Dede Wilson

co-founder of

Bloody Good Times

If I am not in the kitchen, I am spending time with my dogs. Just ask David, my partner. He will assure you that the dogs are top priority – over him, cleaning house and cooking family meals. I have owned bull terriers since I was 9 years old, but it wasn’t until I was in my late 30’s that I owned my first show dog, Beckett. Well, his AKC name is Ch. Winsor’s Damned to Fame ROM. The “Ch.” Is because he is a champion. “Winsor” is his kennel name, the name of the breeder’s kennel. “Damned to Fame” because that’s the name of a book about Samuel Beckett. “ROM” stands for “Recognition of Merit”, which kinda means he is a super-duper champion. In other words, he is a fancy show dog.

(I should get this part out of the way: folks always ask me if I’ve ever seen the movie Best in Show and whether dog showing is like that. The answer is that it is one of my favorite movies – and the people, situations and circumstances are way more over-the-top. Really.)

Show dogs need to be in tip-top shape, which means a lot of attention is paid to diet and exercise – what we call “conditioning” in the dog show world. I feed my dogs “raw”, which means that they do not get kibble or even canned dog food. Rather, I have a full-sized upright freezer that is dedicated to their cuisine and I buy about 200 pounds of food at a time. If you opened it up today you would find 80 pounds of skinless chicken necks, bagged in gallon ziplocks and about 120 pounds of food made up of either 5 pounds blocks of raw beef tripe (full of yummy enzymes) or 5 pounds blocks of mixed beef muscle meat and organs. The “blocks” are actually like large sausages – huge rounded tubes of frozen doggie heaven. I defrost them one “log” at a time in a Tupperware container that a fellow raw-feeder found me at a tag sale. It is probably 60s’ vintage and was meant to hold large celery bunches; my “logs” fit perfectly. To this is added the occasional raw egg, with the shell, and sprinkles of probiotics, vitamins and minerals. David and I eat a lot of broccoli and the dogs absolutely love the stems, so that is an almost nightly treat. I find the raw approach gives my dogs gorgeous coats and they never, ever get stinky ears like my old kibble dogs used to have. In terms of exercise, they get daily walks in the woods alternated with road work, sometimes a bicycle ride (I’m on the bike, they trot alongside) and we even have a treadmill made for dogs. The day-to-day routine varies little. It keeps them in the best of shape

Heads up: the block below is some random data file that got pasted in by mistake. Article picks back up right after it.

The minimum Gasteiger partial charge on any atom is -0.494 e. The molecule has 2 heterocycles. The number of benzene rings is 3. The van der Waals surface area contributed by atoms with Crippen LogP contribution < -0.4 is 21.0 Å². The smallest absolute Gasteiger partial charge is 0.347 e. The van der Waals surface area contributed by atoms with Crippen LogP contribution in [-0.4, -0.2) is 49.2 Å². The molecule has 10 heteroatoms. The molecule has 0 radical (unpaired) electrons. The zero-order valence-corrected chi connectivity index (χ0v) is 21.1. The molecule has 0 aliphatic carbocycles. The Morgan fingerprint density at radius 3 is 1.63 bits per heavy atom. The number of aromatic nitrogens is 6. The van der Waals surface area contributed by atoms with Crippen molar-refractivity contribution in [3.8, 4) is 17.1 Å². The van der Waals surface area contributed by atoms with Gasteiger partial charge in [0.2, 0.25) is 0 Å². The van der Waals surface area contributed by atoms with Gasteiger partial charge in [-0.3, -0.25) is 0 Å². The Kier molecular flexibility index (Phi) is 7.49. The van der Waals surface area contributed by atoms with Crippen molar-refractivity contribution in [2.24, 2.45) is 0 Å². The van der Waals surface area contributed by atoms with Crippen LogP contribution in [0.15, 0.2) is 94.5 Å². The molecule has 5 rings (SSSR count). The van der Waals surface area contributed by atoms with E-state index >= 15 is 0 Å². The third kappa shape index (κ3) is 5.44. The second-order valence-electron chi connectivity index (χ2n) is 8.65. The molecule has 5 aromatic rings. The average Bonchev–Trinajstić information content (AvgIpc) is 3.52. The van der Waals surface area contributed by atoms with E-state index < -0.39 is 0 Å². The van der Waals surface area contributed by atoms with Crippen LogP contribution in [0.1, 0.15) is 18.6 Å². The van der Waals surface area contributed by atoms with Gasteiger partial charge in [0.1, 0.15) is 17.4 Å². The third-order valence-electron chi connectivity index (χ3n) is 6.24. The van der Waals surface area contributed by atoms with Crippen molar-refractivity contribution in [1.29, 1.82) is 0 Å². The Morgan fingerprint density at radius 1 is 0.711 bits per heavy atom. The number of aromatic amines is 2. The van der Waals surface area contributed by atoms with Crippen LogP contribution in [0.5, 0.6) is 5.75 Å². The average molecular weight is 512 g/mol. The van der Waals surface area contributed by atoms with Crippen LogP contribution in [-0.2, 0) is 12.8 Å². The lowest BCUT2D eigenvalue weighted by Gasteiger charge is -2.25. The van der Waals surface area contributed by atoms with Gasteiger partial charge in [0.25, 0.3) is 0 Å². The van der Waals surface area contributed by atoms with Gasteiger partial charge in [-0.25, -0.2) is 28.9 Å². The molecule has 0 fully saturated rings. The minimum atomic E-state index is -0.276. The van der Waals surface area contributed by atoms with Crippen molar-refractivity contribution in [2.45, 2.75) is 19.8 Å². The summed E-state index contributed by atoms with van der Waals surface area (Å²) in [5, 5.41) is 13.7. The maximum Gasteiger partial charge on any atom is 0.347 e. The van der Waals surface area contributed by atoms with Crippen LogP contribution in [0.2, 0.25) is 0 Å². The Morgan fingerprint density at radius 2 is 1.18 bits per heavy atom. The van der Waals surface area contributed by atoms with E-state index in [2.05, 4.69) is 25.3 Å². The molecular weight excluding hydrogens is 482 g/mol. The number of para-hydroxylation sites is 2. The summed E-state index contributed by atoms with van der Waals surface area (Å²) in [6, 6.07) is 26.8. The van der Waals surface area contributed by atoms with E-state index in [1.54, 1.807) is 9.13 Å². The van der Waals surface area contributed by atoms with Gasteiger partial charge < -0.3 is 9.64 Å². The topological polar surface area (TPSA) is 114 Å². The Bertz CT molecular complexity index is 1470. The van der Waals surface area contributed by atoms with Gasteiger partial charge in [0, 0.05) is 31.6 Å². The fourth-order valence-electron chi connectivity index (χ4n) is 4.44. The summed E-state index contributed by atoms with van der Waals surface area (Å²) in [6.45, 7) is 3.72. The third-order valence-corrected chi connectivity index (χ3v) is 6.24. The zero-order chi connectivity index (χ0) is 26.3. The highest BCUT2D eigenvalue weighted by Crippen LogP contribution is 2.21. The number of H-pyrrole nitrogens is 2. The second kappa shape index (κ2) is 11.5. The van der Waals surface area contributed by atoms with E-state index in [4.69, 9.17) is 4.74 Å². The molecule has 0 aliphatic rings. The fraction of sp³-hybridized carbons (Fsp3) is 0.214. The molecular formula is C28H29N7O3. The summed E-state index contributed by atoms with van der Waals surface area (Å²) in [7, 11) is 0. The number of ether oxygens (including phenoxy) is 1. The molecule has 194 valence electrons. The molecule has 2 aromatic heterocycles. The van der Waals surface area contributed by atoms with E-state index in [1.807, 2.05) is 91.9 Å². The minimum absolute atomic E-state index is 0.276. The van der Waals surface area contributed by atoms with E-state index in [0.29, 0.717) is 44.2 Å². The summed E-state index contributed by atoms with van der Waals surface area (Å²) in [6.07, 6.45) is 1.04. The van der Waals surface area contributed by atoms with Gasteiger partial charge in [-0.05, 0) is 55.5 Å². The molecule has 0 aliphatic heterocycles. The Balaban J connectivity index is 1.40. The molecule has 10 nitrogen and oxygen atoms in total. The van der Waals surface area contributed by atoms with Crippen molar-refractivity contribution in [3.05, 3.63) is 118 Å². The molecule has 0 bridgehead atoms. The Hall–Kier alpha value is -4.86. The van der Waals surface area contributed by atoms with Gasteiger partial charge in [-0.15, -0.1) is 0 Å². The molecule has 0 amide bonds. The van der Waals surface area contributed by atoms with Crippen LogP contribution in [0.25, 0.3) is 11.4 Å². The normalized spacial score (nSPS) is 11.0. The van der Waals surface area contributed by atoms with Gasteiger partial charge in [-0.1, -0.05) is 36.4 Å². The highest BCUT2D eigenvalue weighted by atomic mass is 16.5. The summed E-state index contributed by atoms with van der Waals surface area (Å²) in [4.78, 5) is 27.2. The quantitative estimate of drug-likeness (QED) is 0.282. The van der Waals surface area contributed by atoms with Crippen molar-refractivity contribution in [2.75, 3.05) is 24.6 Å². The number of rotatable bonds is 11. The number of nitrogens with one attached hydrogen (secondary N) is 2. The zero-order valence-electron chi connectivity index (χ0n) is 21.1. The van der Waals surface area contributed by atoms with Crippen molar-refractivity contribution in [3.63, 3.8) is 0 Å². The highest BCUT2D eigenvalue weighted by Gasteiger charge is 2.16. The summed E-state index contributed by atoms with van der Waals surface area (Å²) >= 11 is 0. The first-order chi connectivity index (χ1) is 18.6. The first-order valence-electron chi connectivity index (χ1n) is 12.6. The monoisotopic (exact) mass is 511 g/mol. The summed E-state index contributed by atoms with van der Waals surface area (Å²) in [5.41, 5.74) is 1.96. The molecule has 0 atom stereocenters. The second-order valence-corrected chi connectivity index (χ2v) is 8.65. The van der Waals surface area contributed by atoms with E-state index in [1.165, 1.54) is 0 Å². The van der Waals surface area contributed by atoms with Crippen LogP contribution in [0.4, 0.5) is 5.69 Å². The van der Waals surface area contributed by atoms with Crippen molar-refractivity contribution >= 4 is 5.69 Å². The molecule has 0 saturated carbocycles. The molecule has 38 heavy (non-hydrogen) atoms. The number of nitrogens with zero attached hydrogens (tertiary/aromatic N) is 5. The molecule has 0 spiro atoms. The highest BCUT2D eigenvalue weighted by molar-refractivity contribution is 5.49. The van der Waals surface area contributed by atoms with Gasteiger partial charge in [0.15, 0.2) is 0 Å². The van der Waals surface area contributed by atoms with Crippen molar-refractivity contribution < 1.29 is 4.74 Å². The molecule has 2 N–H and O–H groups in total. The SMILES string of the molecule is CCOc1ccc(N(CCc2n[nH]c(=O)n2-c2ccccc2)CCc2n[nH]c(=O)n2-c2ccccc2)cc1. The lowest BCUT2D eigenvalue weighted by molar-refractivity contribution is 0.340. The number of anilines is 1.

When we are on the road to a show, that can mean a 14-hour road trip or a flight to CA, AZ or FL. Flying with raw food is a drag. These days I usually check the food, but we did have one exciting trip when we carried on a small cooler full of frozen chicken necks. Freeman, my son, was probably 12 at the time and we were flying Beckett and another dog, Belle (Freeman’s show bitch) to Arizona for a big show in the dead of winter. This was terribly exciting on many levels: it was cold in Massachusetts and we were going somewhere warm; he got to miss school; and we were traveling somewhere that we had never been. The dogs were loaded into cargo, we found our seats and the first leg went smoothly. By the time we boarded the second plane hours and hours had gone by and the chicken was beginning to defrost. We boarded late so that we could watch the dogs being loaded onto this second plane. When we finally got to our seats there was no room in the over-head compartment for the cooler. The flight attendant grabbed the cooler and said they would find a spot for it and hustled us into our seats. I watched as they found an open space across the aisle and about 4 rows ahead of us. I made a mental note where to find our food when we landed. What I did not see is that they turned the cooler on its side. We started taxiing down the runway; the nose aimed towards the sky at a sharp angle as we began to climb. Freeman was near the window; my gaze started to wander around the plane. As my eye went to the compartment where our defrosting chicken necks were ensconced, I noticed the blood. Chicken blood was seeping out of the unit and flowing in a narrow line along the underside of the compartment – a red rivulet. Because of the pitch of the plane, instead of dripping down onto the person below, the flow was traveling backwards. I nudged Freeman and we both watched in horror as the blood traveled about four rows back, so that it was now exactly opposite us. (Well, truth be told it was half horror and half amusement). The people underneath this liquid carnage were completely unsuspecting. My mind raced. What should I do? Warn them? What would I say? Just yell across the aisle WATCH OUT FOR THE BLOOD!? Before I could decide what to do, my decision was made for me. The plane was leveling off, the flow ceased and a droplet started to form. Freeman and I watched as a drop of chicken neck blood fell onto the man below. It hit the top of the back of his sweater. It looked like it got absorbed right away. I sighed a mental note of relief. The flow had been slight and no additional droplets were forming. I chose to play dumb. When we landed, I grabbed the cooler as quickly as possible and got out of there before anyone noticed anything. That was the last time I brought frozen raw dog food in a carry-on. I promise you are safe. Although I admit I always look up now when I am in an airplane seat.

PS: the photo shows our girl Hope helping us unpack a 40# box of chicken necks. What you cannot see is our cat just out of camera range. He liked chicken necks too!